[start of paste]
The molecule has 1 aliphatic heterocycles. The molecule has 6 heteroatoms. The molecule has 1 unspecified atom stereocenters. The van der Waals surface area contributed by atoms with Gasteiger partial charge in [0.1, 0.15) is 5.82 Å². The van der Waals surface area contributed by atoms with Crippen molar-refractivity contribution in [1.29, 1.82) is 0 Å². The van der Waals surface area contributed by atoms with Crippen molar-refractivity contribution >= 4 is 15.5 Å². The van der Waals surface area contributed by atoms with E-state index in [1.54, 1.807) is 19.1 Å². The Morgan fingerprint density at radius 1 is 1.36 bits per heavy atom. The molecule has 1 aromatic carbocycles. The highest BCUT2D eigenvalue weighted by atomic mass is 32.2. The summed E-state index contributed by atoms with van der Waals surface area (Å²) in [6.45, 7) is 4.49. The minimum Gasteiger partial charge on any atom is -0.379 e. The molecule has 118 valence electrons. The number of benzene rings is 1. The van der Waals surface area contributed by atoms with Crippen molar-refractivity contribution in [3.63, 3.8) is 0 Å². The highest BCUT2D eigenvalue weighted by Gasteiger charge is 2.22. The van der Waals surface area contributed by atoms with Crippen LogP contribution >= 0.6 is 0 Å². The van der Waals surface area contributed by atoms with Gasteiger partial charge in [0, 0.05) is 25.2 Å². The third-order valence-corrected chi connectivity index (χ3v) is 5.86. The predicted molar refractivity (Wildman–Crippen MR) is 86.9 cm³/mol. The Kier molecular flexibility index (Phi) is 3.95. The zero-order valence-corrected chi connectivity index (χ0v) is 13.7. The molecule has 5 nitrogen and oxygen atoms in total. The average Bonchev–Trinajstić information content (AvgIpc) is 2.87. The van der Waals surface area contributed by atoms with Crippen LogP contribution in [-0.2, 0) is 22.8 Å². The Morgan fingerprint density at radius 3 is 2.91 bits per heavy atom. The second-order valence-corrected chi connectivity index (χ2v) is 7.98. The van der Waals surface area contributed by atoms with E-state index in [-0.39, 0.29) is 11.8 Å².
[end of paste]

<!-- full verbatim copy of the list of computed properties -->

The molecule has 1 aliphatic heterocycles. The molecule has 6 heteroatoms. The molecule has 1 unspecified atom stereocenters. The van der Waals surface area contributed by atoms with Gasteiger partial charge in [0.1, 0.15) is 5.82 Å². The van der Waals surface area contributed by atoms with Crippen molar-refractivity contribution in [1.29, 1.82) is 0 Å². The van der Waals surface area contributed by atoms with Crippen molar-refractivity contribution >= 4 is 15.5 Å². The van der Waals surface area contributed by atoms with E-state index in [1.54, 1.807) is 19.1 Å². The Morgan fingerprint density at radius 1 is 1.36 bits per heavy atom. The molecule has 1 aromatic carbocycles. The highest BCUT2D eigenvalue weighted by atomic mass is 32.2. The summed E-state index contributed by atoms with van der Waals surface area (Å²) in [6.45, 7) is 4.49. The minimum Gasteiger partial charge on any atom is -0.379 e. The molecule has 118 valence electrons. The number of benzene rings is 1. The van der Waals surface area contributed by atoms with Crippen molar-refractivity contribution in [3.63, 3.8) is 0 Å². The highest BCUT2D eigenvalue weighted by Gasteiger charge is 2.22. The van der Waals surface area contributed by atoms with Crippen LogP contribution >= 0.6 is 0 Å². The van der Waals surface area contributed by atoms with Gasteiger partial charge in [0, 0.05) is 25.2 Å². The third-order valence-corrected chi connectivity index (χ3v) is 5.86. The predicted molar refractivity (Wildman–Crippen MR) is 86.9 cm³/mol. The Kier molecular flexibility index (Phi) is 3.95. The zero-order valence-corrected chi connectivity index (χ0v) is 13.7. The molecule has 5 nitrogen and oxygen atoms in total. The average Bonchev–Trinajstić information content (AvgIpc) is 2.87. The van der Waals surface area contributed by atoms with Crippen LogP contribution in [-0.2, 0) is 22.8 Å². The Morgan fingerprint density at radius 3 is 2.91 bits per heavy atom. The second-order valence-corrected chi connectivity index (χ2v) is 7.98. The van der Waals surface area contributed by atoms with E-state index in [-0.39, 0.29) is 11.8 Å².